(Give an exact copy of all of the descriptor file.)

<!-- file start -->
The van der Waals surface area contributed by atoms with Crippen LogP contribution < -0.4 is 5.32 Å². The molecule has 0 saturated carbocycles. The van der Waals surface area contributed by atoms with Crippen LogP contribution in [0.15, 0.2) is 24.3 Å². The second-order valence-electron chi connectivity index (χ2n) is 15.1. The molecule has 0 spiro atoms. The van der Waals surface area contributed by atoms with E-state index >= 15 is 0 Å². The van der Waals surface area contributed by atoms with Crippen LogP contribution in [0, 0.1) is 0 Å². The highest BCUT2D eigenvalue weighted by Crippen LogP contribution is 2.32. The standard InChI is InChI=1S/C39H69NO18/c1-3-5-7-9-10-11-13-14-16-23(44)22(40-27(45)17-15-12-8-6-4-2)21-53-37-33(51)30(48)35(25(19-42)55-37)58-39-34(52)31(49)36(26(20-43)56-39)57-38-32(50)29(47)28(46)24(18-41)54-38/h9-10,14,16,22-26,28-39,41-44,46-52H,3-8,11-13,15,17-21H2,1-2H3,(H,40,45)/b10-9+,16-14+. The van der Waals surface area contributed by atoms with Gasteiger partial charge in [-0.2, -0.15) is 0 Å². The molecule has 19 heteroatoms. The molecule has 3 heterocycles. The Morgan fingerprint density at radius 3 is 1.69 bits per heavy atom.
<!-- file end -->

The van der Waals surface area contributed by atoms with Crippen LogP contribution < -0.4 is 5.32 Å². The molecule has 0 saturated carbocycles. The van der Waals surface area contributed by atoms with Crippen LogP contribution in [0.15, 0.2) is 24.3 Å². The second-order valence-electron chi connectivity index (χ2n) is 15.1. The molecule has 0 spiro atoms. The van der Waals surface area contributed by atoms with E-state index >= 15 is 0 Å². The van der Waals surface area contributed by atoms with Crippen LogP contribution in [0, 0.1) is 0 Å². The highest BCUT2D eigenvalue weighted by Crippen LogP contribution is 2.32. The standard InChI is InChI=1S/C39H69NO18/c1-3-5-7-9-10-11-13-14-16-23(44)22(40-27(45)17-15-12-8-6-4-2)21-53-37-33(51)30(48)35(25(19-42)55-37)58-39-34(52)31(49)36(26(20-43)56-39)57-38-32(50)29(47)28(46)24(18-41)54-38/h9-10,14,16,22-26,28-39,41-44,46-52H,3-8,11-13,15,17-21H2,1-2H3,(H,40,45)/b10-9+,16-14+. The van der Waals surface area contributed by atoms with Gasteiger partial charge in [-0.2, -0.15) is 0 Å². The molecule has 19 heteroatoms. The molecule has 3 heterocycles. The Morgan fingerprint density at radius 3 is 1.69 bits per heavy atom.